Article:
School Daze - Classroom Advice - Behavior Etiquette for the Adult Student

Nothing is more embarrassing than not fitting in with your peers. As an adult returning to school one area where you’ll want to fit in is in the classroom. It can be daunting to open a classroom door and the room is filled with students young enough to be your children. Most kids will also feel uncomfortable because they might feel like they have a parent in there with them. All kids think everyone over the age of 30 is really ancient. Soon they’ll be asking you if you were born before the car was invented. To be sure you fit in with your classmates follow these simple rules; If there is a scuffle in the class don’t shout out that phrase you would say to your own kids, “Don’t make me come over there.” You probably shouldn’t order another student to move out of your chair since it’s not really your chair like you can claim in your own house. Don’t take your youngest child to class and ask if any of the kids in the class want to babysit during class hours. If you’re in a freshman

Death of a Salesman - Critical Review

In the play, Death of Salesman by Arthur Miller, written in 1949 the American father as a provider was a strongly held fact. Since Arthur Miller wrote the play the man is no longer the undisputed head of the household and this title is now encompassed by mothers and/or fathers, grandparents and same sex households. In this play Willy Loman is living in a life that is not suited for him. He became a salesman because of what he saw his father doing growing up, selling flutes and thought he could be successful. He never gave himself a chance to ask what he wanted for himself and when he did try to go make money with this brother he was to far into his life to make a change without fear of failure. Willy seems more comfortable in the play when he doing things with his hands and we can see the similarities to his older son Biff who enjoys working on the farms in the west. His second son Happy wants to follow in his footsteps as salesman and become number 1 in his industry to give it to hi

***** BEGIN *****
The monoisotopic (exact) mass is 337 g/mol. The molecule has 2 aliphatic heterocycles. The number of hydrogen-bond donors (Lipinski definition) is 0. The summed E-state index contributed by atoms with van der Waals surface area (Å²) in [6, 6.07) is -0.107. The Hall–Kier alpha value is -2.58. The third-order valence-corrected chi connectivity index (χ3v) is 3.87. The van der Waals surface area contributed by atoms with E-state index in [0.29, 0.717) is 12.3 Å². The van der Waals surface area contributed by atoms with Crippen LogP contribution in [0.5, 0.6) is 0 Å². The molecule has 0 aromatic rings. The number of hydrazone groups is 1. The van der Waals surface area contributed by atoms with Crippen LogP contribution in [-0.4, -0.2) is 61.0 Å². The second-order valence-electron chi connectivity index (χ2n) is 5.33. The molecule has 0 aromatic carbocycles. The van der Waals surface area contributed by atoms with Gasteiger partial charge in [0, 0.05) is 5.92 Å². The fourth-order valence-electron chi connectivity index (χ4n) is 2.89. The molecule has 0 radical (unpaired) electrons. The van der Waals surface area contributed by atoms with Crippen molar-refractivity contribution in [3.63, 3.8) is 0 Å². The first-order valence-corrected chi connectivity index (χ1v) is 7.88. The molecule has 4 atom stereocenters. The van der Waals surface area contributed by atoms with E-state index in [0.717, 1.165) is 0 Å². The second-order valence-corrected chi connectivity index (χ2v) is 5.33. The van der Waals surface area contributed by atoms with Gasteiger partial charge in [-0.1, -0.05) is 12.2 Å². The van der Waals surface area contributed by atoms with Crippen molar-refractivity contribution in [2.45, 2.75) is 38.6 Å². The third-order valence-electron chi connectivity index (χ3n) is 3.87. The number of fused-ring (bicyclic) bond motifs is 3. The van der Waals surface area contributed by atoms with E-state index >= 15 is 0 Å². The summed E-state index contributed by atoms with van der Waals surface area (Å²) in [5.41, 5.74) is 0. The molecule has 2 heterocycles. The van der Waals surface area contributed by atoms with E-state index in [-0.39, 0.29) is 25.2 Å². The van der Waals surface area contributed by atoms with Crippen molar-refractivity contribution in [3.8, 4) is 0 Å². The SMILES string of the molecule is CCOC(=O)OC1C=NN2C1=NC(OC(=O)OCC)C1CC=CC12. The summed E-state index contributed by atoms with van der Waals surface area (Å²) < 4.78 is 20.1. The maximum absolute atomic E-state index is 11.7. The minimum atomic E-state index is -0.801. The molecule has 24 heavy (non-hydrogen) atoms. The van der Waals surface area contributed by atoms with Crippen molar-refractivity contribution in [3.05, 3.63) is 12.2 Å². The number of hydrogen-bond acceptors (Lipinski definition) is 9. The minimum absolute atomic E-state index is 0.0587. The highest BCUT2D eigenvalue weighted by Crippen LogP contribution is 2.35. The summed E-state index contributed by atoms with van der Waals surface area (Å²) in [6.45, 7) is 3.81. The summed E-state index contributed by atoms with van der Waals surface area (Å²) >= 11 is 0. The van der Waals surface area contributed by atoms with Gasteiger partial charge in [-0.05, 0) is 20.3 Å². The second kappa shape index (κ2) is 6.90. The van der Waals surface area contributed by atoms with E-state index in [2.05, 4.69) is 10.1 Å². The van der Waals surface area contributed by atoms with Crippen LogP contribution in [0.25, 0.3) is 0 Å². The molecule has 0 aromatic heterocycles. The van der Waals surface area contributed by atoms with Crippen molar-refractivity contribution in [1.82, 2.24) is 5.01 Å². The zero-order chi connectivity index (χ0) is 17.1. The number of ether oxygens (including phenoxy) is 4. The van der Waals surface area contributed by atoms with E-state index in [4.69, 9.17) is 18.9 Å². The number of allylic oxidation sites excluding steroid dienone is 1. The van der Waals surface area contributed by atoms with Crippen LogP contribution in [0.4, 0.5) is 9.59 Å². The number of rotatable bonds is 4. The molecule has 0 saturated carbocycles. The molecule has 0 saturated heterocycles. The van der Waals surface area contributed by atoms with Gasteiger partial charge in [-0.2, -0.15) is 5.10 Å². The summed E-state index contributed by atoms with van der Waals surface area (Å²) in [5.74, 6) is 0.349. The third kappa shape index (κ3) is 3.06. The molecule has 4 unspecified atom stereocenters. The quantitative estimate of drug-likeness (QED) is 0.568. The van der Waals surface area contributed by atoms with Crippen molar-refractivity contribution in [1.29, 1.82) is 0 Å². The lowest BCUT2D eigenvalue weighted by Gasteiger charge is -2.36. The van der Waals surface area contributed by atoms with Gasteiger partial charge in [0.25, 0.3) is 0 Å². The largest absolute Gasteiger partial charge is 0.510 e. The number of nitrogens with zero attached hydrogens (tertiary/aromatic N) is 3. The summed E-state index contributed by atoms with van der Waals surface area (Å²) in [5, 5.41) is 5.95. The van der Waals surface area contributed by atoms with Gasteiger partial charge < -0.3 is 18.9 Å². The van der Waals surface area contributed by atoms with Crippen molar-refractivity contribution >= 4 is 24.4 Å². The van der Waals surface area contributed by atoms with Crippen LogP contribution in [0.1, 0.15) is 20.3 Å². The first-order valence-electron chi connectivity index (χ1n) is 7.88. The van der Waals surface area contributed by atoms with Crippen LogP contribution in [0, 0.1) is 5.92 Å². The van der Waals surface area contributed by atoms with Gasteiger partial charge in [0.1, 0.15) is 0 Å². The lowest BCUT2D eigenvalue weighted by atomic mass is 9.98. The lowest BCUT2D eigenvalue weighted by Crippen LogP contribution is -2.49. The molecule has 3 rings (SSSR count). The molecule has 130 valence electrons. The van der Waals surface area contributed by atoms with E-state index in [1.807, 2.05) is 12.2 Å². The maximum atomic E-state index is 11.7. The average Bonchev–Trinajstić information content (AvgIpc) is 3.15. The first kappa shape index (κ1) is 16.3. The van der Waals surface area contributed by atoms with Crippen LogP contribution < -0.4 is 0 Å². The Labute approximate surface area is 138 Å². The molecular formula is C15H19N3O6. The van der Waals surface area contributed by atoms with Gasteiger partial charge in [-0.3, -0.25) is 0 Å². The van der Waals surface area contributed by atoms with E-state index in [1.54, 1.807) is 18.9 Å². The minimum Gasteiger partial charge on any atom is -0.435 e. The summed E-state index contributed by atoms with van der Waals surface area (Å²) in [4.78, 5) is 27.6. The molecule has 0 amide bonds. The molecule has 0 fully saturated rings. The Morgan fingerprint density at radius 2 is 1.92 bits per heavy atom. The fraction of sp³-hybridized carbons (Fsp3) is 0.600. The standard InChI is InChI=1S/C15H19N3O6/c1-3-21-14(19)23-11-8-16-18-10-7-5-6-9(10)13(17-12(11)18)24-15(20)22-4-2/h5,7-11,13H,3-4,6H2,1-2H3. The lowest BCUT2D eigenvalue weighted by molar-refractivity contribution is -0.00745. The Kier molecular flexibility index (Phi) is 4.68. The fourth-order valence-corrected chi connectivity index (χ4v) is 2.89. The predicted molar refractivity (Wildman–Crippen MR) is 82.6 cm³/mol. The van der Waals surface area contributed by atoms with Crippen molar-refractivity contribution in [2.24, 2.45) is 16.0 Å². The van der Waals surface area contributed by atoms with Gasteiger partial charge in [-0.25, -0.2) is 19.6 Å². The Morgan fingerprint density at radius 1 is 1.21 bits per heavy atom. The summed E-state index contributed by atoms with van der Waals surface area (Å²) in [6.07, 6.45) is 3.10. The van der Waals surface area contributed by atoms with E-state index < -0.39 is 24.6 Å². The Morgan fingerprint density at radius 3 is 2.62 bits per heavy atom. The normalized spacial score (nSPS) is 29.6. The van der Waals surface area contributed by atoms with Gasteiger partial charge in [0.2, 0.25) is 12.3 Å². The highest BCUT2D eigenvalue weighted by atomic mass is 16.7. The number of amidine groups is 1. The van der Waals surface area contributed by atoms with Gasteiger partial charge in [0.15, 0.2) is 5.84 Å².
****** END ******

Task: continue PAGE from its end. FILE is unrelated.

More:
Thursday Thirteen - Thirteen Things to Know about the novel Wench

The great thing about Thursday is that it’s time for another Thursday Thirteen. Thirteen Things about the novel “Wench” and it’s author Dolen Perkins-Valdez. ABOUT THE BOOK Situated in the free state of Ohio, Tawawa House offers respite from the summer heat. A beautiful, inviting house surrounded by a dozen private cottages, the resort is favored by wealthy Southern white men who vacation there, accompanied by their enslaved mistresses Regular visitors Lizzie, Reenie, and Sweet have forged an enduring friendship. They look forward to their annual reunion and the opportunity it affords them to talk over the changes in their lives and their respective plantations. The subject of freedom is never spoken aloud until the red-maned, spirited Mawu arrives and voices her determination to escape. To run is to leave behind the friends and families trapped at home. For some, it also means tearing the strong emotional and psychological ties that bind them to their masters. When a fire on the r

A Review of Emily's Dickinson's poem Because I Could Not Stop For Death

by Rebecca Camarena Emily Dickinson’s poem, “Because I could not stop for Death” written in 1862, could be considered an examination of one’s own conscience in preparation for death after a long life. Dickinson was greatly affected by death and had friends and loved one’s who died early in their life probably due to diseases, sickness or injury. When she wrote the poem in 1862 the country was in the midst of the “Civil War”, so while the political aspect of the war was not a major theme in her poetry, dying as a result of war had a major impact on the country and quite possibly her poetry. The speaker examines her life with death at her side. Maybe, the speaker is not quite ready to die and thus the opening line in the first stanza, “Because I could not stop for death he kindly stopped for me” and also, the mention of her state of dress, “For only Gossamer, my Gown – My Tippet – Only Tulle,” give us the image of the speaker being in her night clothes with a light wrap around her